Chaos Mesh provides the BlockChaos experiment type. You can use this experiment type to simulate a block device latency or freeze scenario. This document describes how to install the dependencies of a BlockChaos experiment, and create a BlockChaos.
BlockChaos is in an early stage. The installation and configuration experience of it will continue to improve. If you find any issues, please open an issue in chaos-mesh/chaos-mesh to report.
freeze action will affect all processes using the block device, not only the target container.
Install kernel module
delay action depends on the chaos-driver kernel module. It can only be injected on a machine with this module installed. Currently, you have to compile and install the module manually.
Download the source code of this module using the following command:
curl -fsSL -o chaos-driver-v0.2.1.tar.gz https://github.com/chaos-mesh/chaos-driver/archive/refs/tags/v0.2.1.tar.gz
tar xvf chaos-driver-v0.2.1.tar.gz
Prepare the headers of your current kernel. If you are using CentOS/Fedora, you can install the kernel headers with
yum install kernel-devel-$(uname -r)
If you are using Ubuntu/Debian, you can install the kernel headers with
apt install linux-headers-$(uname -r)
Compile the module:
Install the kernel module:
chaos_driver module has to be installed every time after rebooting. To load the module automatically, you can copy the module to a subdirectory in
/lib/modules/$(uname -r)/kernel/drivers, run
depmod -a, and then add
chaos_driver to the
If you have upgraded the kernel, the module should be recompiled.
It is recommended to use DKMS or akmod for automatic kernel module compiling or loading. If you want to help us improve the installation experience, creating a DKMS or akmod package and submitting it to different distribution repositories is very welcome.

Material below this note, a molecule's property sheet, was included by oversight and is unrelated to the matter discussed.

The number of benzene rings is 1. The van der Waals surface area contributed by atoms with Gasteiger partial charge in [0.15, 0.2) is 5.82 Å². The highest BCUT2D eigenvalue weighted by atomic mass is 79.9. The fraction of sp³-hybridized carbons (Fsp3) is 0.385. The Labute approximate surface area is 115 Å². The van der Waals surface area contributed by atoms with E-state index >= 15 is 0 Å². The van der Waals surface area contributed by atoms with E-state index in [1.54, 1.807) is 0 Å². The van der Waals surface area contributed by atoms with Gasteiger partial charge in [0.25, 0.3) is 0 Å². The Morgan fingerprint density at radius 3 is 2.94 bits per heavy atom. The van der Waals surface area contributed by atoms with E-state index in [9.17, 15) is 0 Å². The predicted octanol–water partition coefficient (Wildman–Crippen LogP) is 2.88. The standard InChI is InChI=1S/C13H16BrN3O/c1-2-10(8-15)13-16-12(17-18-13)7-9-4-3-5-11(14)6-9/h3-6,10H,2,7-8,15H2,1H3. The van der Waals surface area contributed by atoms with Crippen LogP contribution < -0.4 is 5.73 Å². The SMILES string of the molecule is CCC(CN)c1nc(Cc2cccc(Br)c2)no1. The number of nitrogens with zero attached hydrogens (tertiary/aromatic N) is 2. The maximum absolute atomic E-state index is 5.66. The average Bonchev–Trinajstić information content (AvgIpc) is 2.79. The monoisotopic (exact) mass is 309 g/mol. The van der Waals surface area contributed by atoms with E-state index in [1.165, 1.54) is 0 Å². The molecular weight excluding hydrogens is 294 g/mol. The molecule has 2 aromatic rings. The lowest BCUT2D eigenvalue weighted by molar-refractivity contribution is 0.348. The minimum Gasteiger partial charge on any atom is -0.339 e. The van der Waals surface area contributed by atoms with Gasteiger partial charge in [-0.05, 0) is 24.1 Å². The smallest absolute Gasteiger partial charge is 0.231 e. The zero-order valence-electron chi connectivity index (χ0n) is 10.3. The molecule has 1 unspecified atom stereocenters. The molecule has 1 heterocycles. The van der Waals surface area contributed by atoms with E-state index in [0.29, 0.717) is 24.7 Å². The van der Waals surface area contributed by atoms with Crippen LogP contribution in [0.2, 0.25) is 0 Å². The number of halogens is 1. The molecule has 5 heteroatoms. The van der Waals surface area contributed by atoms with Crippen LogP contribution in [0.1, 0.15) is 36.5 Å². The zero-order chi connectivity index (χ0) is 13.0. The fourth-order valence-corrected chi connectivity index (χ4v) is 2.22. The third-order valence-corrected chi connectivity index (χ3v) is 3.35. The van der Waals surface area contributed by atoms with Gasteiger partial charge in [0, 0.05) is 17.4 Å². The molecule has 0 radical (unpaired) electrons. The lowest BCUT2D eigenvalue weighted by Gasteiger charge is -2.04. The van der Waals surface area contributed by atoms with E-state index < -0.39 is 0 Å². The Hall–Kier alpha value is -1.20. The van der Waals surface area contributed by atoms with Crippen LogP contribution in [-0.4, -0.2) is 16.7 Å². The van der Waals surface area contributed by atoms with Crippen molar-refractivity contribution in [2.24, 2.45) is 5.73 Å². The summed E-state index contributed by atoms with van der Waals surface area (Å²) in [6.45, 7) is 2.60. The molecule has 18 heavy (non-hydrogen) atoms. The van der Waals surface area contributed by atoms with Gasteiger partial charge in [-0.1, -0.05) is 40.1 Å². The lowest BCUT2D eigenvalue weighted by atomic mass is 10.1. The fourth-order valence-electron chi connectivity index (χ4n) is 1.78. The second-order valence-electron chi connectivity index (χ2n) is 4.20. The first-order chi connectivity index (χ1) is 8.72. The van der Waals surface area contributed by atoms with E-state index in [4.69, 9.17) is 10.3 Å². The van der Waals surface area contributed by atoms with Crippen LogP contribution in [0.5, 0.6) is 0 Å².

Create experiments using the YAML file
Write the experiment configuration to the YAML configuration file. The following uses the
block-latency.yamlfile as an example.
Only hostpath or localvolume is supported.
kubectlto create an experiment:
kubectl apply -f block-latency.yaml
You can find the following magic happened:
- The elevator of the volume is changed to
ioem-mq. You can check it through
ioem-mqscheduler will receive the latency request and delay the request for the specified time.
The fields in the YAML configuration file are described in the following table:
|Specifies the mode of the experiment. The mode options include
one (selecting a random Pod),
all (selecting all eligible Pods),
fixed (selecting a specified number of eligible Pods),
fixed-percent (selecting a specified percentage of Pods from the eligible Pods), and
random-max-percent (selecting the maximum percentage of Pods from the eligible Pods).
|Provides parameters for the
mode configuration, depending on
mode. For example, when
mode is set to
value specifies the percentage of Pods.
|Specifies the target Pod. For details, refer to Define the experiment scope.
|Specifies the volume to inject in the target pods. There should be a corresponding entry in the pods'
|Indicates the specific type of faults. The available fault types include
delay will simulate the latency of block devices, and
freeze will simulate that the block device cannot handle any requests
|Specifies the latency of the block device.